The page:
The top 1 percent of earners alone pay over one-third of income taxes. Income taxes are only part of the story. Payroll taxes, sales taxes, and excise taxes are additional taxes, without being progressive.” So, there is no Loophole, there is only a false narrative saying that these taxpayers do not pay taxes.


You Do Not Have to Pay Taxes:

Another Myth mentioned by the TF:

“There’s no U.S. law requiring you to pay income tax.”

Maybe you do not need a Loophole to avoid paying taxes! That is, what this Myth is addressing is that maybe the U.S. has wrongly imposed this tax on us. Of course, this is a Myth and the statement saying you do not have to pay taxes is not accurate. The 16th Amendment to our U.S Constitution makes it clear that the power to levy this tax is given to the government! This dates back to 1913.


Myth to allow Deductions:

Another interesting Myth mentioned by the TF addresses the ability to deduct expenses as being a Loophole. If the taxpayer complies with the tax law and claims a deduction as allowed by Congress when it passed the provision in question and contained within the Internal Revenue Code, this is not a Loophole. If one considered a deduction for depreciation, as an example, this is certainly not a Loophole. Congress, under Code Sections 167 and 168, among other Sections, specifically allows taxpayers to reduce their taxes for qualified depreciation deductions, such as those for business equipment, office buildings for rent, business vehicles, and much more. Again, it is not a Loophole to claim a deduction for such item that the tax law (Congress) approved. The TF, in commenting on this Myth, stated:

“…expensing—the ability for companies to write off or deduct certain business expenses and investments—is a clear and intentional feature of the U.S. federal tax code ….”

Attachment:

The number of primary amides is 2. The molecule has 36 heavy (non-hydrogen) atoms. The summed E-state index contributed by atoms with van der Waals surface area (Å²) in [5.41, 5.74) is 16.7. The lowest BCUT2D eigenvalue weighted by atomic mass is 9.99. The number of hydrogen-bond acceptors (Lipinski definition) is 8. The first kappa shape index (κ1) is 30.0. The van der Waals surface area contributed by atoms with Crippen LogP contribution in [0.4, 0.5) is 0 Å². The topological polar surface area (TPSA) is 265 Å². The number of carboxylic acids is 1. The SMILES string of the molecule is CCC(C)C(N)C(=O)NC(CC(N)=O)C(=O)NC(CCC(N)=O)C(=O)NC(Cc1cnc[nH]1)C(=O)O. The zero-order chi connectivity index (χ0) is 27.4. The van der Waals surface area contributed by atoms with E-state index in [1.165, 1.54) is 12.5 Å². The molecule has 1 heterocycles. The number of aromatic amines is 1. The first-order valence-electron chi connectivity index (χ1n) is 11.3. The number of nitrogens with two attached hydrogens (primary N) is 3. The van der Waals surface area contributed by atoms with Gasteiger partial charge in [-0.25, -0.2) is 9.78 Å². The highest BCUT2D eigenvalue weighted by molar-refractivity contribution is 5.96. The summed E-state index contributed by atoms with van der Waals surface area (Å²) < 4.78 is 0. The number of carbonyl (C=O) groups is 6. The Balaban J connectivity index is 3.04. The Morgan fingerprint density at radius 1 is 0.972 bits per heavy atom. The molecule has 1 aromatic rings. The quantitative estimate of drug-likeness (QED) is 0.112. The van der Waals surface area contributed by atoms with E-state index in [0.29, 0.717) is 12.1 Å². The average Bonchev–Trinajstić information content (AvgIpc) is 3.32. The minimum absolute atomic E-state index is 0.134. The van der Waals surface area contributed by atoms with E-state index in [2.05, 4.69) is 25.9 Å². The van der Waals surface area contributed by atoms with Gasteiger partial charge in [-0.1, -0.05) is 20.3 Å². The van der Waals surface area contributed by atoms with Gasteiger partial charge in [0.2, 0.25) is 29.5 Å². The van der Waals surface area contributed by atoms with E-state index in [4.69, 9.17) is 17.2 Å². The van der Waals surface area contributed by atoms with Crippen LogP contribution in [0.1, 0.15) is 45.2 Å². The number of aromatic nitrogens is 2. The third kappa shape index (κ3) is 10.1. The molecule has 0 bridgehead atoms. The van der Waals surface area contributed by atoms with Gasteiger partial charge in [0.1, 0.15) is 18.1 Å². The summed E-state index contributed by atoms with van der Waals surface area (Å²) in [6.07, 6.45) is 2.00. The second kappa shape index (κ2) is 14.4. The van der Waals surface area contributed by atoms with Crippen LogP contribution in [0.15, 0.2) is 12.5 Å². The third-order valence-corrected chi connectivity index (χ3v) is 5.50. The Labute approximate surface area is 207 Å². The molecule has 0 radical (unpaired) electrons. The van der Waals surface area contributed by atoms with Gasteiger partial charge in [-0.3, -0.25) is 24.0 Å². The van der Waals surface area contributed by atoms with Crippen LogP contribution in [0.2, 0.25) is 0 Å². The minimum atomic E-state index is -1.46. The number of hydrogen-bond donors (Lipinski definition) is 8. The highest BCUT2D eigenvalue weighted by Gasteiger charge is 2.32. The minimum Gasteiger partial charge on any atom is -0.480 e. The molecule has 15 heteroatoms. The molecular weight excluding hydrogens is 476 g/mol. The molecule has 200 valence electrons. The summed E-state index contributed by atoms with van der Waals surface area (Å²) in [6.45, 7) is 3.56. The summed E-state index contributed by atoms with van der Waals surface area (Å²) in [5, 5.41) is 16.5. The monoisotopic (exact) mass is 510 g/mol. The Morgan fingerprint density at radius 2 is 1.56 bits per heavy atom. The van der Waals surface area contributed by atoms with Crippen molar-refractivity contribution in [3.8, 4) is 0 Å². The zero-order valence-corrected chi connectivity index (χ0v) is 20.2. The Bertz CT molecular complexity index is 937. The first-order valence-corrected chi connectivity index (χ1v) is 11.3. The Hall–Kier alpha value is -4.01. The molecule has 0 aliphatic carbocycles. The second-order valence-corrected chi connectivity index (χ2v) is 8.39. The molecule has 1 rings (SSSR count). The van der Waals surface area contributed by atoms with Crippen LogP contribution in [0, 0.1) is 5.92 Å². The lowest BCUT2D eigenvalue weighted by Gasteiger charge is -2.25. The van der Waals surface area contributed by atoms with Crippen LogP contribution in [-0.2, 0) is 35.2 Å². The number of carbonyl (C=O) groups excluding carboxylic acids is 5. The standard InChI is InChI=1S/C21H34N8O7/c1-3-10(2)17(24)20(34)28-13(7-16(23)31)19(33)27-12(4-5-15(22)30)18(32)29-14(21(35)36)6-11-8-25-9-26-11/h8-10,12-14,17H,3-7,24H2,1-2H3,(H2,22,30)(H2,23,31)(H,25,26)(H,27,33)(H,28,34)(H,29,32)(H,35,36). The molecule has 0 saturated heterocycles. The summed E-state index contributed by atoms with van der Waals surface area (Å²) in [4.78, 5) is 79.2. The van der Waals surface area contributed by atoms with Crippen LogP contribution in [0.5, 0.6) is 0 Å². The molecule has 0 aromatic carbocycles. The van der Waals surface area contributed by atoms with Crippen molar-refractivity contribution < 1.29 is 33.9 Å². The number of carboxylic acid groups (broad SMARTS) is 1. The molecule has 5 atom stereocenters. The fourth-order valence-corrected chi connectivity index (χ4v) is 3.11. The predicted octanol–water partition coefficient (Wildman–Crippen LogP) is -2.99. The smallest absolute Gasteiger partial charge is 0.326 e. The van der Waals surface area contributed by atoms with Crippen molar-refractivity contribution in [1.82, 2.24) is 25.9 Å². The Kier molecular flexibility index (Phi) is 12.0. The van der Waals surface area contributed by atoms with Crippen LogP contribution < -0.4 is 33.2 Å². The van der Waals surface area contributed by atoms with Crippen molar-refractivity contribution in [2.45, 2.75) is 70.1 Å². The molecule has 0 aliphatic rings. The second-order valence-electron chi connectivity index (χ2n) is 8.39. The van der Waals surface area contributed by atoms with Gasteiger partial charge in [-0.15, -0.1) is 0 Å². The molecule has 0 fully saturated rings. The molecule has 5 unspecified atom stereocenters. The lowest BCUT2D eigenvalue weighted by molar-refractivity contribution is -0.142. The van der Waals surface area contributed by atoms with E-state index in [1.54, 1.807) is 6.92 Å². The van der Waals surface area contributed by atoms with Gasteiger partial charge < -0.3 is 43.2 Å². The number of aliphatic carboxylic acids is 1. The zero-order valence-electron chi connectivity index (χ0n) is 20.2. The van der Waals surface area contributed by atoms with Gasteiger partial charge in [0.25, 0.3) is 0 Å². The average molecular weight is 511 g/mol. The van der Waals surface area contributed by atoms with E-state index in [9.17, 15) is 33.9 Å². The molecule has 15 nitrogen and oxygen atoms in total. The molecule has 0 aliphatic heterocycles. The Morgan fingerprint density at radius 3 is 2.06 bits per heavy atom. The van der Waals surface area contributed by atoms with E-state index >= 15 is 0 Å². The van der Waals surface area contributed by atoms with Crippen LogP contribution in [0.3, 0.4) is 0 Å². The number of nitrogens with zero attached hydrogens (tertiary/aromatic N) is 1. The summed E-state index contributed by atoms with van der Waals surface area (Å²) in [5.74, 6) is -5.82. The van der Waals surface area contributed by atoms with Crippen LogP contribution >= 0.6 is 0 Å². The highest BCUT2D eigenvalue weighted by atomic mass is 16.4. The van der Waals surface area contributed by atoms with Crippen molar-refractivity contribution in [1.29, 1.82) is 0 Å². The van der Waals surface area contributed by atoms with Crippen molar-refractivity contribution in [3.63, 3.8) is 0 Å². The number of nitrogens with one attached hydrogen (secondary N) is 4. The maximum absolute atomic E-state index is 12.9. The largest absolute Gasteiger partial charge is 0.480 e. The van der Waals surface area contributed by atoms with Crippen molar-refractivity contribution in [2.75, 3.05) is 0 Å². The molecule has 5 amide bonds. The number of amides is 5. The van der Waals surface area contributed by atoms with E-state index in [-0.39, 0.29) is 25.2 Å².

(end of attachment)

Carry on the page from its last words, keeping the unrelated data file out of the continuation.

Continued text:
Did Congress Create the Tax Confusion?

The TF mentioned many other Myths that are often stated as to the tax law. Whether the item is a “myth,” or simply a misunderstanding of what the tax law provides, it is clear that there are many confusing aspects of the tax law. Sometimes the confusion is created by crafting wording in the tax code to try and prevent taxpayers from asserting a position that might not be intended when Congress passes a given position. For example, Congress has restricted the installment sale of properties among related parties, followed by a quick resale. Thus, for example, Father, F, sells his property in an installment sale to Daughter, D, who immediately resells it for cash to X. Is this installment sale permitted? The tax law places limits on a structure along the lines noted. However, Congress must go to great lengths in many cases to make the limits clear. In this instance, who are “related parties?”

D is related to her Father is easy to see. But, if D is married, is Father related, within the above rule, to D’s husband? (See Code Section 267 for more on this issue.) But, the point is that it is not always easy to discern what Congress meant when it passed a law. Does this create a potential Loophole?

Taxpayers often work diligently to gain the most advantageous positions under the tax law. Is this a Tax Loophole or just “good” tax planning?


(For more on these issues, see Real Estate Transactions, Tax Planning, Levine, Mark Lee and Segev, Libbi Levine, Thomson/Reuters/West (2022), Chapter 40 on tax motive.)


By Professor Mark Lee Levine, University of Denver